The cause of many neurological disorders is unknown. Some common causes for neurological conditions include genetic abnormalities, traumatic injuries, degeneration of the nervous system over time, and exposure to environmental toxins. It is estimated that over 275 million people are diagnosed with neurological conditions worldwide – and the prevalence of these conditions is increasing every year.
Nervous system is a very complex system, and being a sophisticated system that regulates and coordinates the body's basic functions and activities. Our whole body is controlled by nervous system. Starting from the digestion up to endocrine function, everything is depending upon the complex neurophysiology. It is made up of two major divisions, including the central nervous system (consisting of the brain and spinal cord) and the peripheral nervous system (consisting of all other neural elements).
The nervous system is like a network that controls, regulates, and maintains communication within the body. It controls all activities like learning, thought, and memory. A nervous system is a group of nerves and cells that are known as neurons that sends signals between different parts of the body. We can say that it works as an electric wire. It is composed of many organs mainly nerves, brain, spinal cords, and ganglia. Together they handle the activities of the nervous system. Ganglia are the cluster of neurons and nerves are connected with one another and with the central nervous system.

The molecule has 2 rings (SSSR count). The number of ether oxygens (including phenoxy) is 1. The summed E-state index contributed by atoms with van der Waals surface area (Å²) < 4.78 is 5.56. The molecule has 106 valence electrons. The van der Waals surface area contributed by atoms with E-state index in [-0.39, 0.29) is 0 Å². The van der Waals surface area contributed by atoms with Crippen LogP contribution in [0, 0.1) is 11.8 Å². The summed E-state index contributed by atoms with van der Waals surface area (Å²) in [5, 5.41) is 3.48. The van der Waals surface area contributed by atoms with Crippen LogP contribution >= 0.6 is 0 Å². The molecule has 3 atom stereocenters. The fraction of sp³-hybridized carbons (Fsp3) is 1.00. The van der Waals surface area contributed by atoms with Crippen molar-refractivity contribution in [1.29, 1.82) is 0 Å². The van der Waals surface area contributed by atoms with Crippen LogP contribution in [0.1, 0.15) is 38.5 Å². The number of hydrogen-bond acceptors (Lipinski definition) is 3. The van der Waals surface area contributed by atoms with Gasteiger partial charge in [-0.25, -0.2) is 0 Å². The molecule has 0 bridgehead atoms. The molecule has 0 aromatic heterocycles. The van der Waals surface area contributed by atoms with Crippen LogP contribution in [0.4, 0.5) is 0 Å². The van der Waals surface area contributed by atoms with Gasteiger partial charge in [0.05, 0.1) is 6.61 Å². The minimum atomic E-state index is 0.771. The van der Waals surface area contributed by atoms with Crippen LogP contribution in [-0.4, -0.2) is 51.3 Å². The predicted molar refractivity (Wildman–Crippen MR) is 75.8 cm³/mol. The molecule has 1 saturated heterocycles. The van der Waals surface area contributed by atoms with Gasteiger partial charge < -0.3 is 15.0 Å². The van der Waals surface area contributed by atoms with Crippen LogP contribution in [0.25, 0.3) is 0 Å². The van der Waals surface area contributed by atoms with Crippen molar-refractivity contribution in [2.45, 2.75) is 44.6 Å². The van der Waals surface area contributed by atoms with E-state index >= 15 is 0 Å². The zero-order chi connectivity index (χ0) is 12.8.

The main three activities of the nervous system are sensory, motor, and integrative. There are many sensory receptors that are present inside and outside of the body which only monitors the changes known as stimuli. They detect light, odor, motion, sound, and temperature from the external environment, and from the internal environment, they detect pH, concentration in carbon dioxide, pressure variation, and the level of electrolytes. This sensory input is converted into electrical signals which are known as nerve impulses. The nerve impulse is then transmitted to the brain. In the brain, all the signals are brought together in order to produce sensations, thoughts, etc. Decisions are made with this activity and this process is called integration. Now after this, the nervous system responds by transmitting all the signals to muscles for the contraction. Glands and muscles are called effectors because they respond according to the nervous system. This is called a motor function.